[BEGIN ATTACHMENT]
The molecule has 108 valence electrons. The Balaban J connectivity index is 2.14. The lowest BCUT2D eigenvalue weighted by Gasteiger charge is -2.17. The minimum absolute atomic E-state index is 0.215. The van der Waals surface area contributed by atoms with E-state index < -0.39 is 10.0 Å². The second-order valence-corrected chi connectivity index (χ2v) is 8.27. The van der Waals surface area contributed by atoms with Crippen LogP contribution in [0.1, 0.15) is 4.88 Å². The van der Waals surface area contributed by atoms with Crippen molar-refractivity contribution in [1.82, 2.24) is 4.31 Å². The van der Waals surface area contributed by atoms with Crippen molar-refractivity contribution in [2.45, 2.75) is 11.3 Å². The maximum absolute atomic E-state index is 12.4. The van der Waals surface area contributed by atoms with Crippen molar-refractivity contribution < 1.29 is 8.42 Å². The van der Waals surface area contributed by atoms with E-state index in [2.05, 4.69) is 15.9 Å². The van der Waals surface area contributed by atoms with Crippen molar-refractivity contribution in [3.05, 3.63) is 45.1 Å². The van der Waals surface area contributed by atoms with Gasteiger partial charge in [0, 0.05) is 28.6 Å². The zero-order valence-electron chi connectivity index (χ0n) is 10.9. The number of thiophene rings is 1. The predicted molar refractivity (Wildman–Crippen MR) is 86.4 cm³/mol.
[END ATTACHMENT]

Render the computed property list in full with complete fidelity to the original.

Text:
The molecule has 108 valence electrons. The Balaban J connectivity index is 2.14. The lowest BCUT2D eigenvalue weighted by Gasteiger charge is -2.17. The minimum absolute atomic E-state index is 0.215. The van der Waals surface area contributed by atoms with E-state index < -0.39 is 10.0 Å². The second-order valence-corrected chi connectivity index (χ2v) is 8.27. The van der Waals surface area contributed by atoms with Crippen LogP contribution in [0.1, 0.15) is 4.88 Å². The van der Waals surface area contributed by atoms with Crippen molar-refractivity contribution in [1.82, 2.24) is 4.31 Å². The van der Waals surface area contributed by atoms with Crippen molar-refractivity contribution in [2.45, 2.75) is 11.3 Å². The maximum absolute atomic E-state index is 12.4. The van der Waals surface area contributed by atoms with Crippen molar-refractivity contribution < 1.29 is 8.42 Å². The van der Waals surface area contributed by atoms with E-state index in [2.05, 4.69) is 15.9 Å². The van der Waals surface area contributed by atoms with Crippen molar-refractivity contribution in [3.05, 3.63) is 45.1 Å². The van der Waals surface area contributed by atoms with Gasteiger partial charge in [0, 0.05) is 28.6 Å². The zero-order valence-electron chi connectivity index (χ0n) is 10.9. The number of thiophene rings is 1. The predicted molar refractivity (Wildman–Crippen MR) is 86.4 cm³/mol.